East Sussex
Lane End Common, Newick Hill
Distance (S) from Greenwich
OS map detailsOS Explorer: 135
OS grid refTQ 40378.22310
WGS84 lat/long50.983090, -0.001523
Marking date1953
Greenwich Meridian Marker; England; East Sussex; Chailey


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When first erected, this stone monument stood in open land. Over the years, scrub and trees grew up around it, obscuring it from view and making it difficult to find. The majority of them were eventually cleared in around 2010, but have since begun to grow back. The monument was provided by Ivor Grantham Esq, Lord of the Manor of Balneth. The stonework was undertaken by Percival Bridgman of Eastgate Wharf, Lewes.

The description below is taken directly from www.lordofbalneath.fsnet.co.uk a website that sadly no longer exists.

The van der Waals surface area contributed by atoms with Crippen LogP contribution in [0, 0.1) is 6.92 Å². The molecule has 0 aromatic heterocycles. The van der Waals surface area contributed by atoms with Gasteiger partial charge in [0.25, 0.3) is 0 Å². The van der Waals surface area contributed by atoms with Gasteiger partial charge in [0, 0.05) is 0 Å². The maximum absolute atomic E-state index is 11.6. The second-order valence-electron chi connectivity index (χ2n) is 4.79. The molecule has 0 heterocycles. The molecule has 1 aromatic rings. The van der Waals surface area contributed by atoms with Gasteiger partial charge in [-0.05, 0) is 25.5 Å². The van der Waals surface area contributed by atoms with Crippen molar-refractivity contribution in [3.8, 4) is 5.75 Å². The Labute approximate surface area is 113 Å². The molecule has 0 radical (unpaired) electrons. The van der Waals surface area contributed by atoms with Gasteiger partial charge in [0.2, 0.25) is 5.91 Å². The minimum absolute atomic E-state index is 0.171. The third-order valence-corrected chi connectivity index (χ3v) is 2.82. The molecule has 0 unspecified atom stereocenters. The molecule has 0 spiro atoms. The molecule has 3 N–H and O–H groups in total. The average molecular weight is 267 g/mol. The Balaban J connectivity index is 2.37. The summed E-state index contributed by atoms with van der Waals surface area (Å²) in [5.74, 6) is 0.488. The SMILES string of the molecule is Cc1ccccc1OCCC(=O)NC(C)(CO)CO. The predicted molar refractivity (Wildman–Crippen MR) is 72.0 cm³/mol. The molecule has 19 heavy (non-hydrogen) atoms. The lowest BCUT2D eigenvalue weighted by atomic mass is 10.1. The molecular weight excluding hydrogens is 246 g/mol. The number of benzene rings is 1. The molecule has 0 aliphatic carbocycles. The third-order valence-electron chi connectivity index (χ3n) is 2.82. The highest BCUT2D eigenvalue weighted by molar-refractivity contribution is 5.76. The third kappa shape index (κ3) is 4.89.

The unveiling at noon on October 10th 1953 was well attended by local residents, members of the press etc, and two donkeys. Two local school children Jean Long and Fred Cottenham, were chosen to walk down a whitewashed line to indicate the Meridian and were each given a silver crown for not falling off, while the Lord stood with a foot in each hemisphere. When they reached the stone they pulled back the Union Jack flag to reveal the stone and its inscription. Both children then promised the lord that they would make a pilgrimage and return in the year 2000 to rededicate the stone.

The Lord wrote to the children in 1976 giving them 24 years notice of their next meeting, and told them they should bring one or more of their children or grandchildren. As the Lord was 79 years of age he knew he would not be able to repeat the ceremony himself

Over the years many articles have appeared about the ceremony and stone, and whether it would be rededicated. When Eric Taylor became Lord in 1995 he promised the widow of Ivor Grantham that he would rededicate the stone and if possible, to get both children back for the occasion.